Use this URL to cite or link to this record in EThOS: https://ethos.bl.uk/OrderDetails.do?uin=uk.bl.ethos.400221
Title: Geometrical walks in architectural space : the synchronous order of geometry and the sequential experience of space
Author: Psarra, Sophia
ISNI:       0000 0001 3502 5951
Awarding Body: University of London
Current Institution: University College London (University of London)
Date of Award: 1997
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Abstract:
Architecture creates spaces to accommodate social relations. It also creates spaces to look at and experience through movement and through observation. In addition to social purposes some buildings carry an extra level of content. This refers to the ways they become visually appreciated as spatial systems o f a specific appearance. These buildings are often thought of as works of architecture. It is on this additional dimension that this thesis focuses - How works o f architecture are seen experienced and interpreted as systems o f cognition. Cognition depends on grasping a mechanism of construction; architectural composition is based on laws o f construction. Cognition and architectural com position becom e, thus, intrinsically interrelated generating the need to look at composition as the source of architectural experience. Architecture is subject to laws and these laws are expressed through two levels of systems. Architects combine geometrical shapes and forms to give buildings a specific appearance. They also combine spaces to give buildings a specific experience. The ways in which geometry and space interact in the course o f cueing and channelling the viewer's cognition o f a building is the question addressed in this research. This is examined in the context o f the architecture o f Le Corbusier and Mario Botta. This thesis attem pts to develop a common theoretical and analytical fram ew ork that studies the relationship between geometrical and spatial patterns. It argues that form al and spatial description is a description o f composition seen as a transformation process. This process progresses in stages from abstract-simple order principles to specific-complex ones. It also proposes that form al and spatial patterns interact through geometrical properties that stay invariant as an observer moves in space. The more properties stay invariant the more these patterns coincide. (Botta). The less they remain invariant the more a tension is created between these patterns, (Le Corbusier). The form er display a structural unity guiding and easing intelligibility towards a single reading. The latter present a structural complexity accommodating a multiplicity of readings. The analysis of the two architects reveals also that there are two compositional directions. In the first one com position is dominated by an explicit syntax established at the first stages of the transformation process, (Botta). In the second one composition is dominated by a release o f combinatorial possibility emerging during this process, (Le Corbusier). The former generates buildings that are grasped at once subjecting spatial narrative to formal pattern. The latter results in buildings that demand intense attention and extensive exploration making spatial procession the main protagonist of spatial experience. The overall research concludes that architecture is based on a recognition of a composing strategy articulating the relationship between the synchronous geometrical order and the sequential experience of space.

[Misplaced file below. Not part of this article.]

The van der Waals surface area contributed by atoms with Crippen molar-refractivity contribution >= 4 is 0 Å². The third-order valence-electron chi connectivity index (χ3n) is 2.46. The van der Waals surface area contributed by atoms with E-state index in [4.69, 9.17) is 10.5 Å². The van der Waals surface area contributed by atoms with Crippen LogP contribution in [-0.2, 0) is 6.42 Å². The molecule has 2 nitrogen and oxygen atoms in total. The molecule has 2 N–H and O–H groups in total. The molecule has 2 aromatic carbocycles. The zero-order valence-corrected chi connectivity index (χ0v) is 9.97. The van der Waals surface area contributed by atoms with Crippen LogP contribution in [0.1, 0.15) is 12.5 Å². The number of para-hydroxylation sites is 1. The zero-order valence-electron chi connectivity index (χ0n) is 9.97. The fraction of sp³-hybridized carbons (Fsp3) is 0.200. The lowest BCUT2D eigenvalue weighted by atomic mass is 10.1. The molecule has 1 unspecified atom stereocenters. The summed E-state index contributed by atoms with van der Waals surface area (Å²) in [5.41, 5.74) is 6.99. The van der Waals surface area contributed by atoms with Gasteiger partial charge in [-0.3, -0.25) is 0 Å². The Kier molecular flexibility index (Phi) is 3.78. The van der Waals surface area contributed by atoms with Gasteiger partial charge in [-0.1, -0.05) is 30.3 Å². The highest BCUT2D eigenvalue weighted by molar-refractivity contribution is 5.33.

Supervisor: Not available Sponsor: Not available
Qualification Name: Thesis (Ph.D.) Qualification Level: Doctoral
EThOS ID: uk.bl.ethos.400221  DOI: Not available
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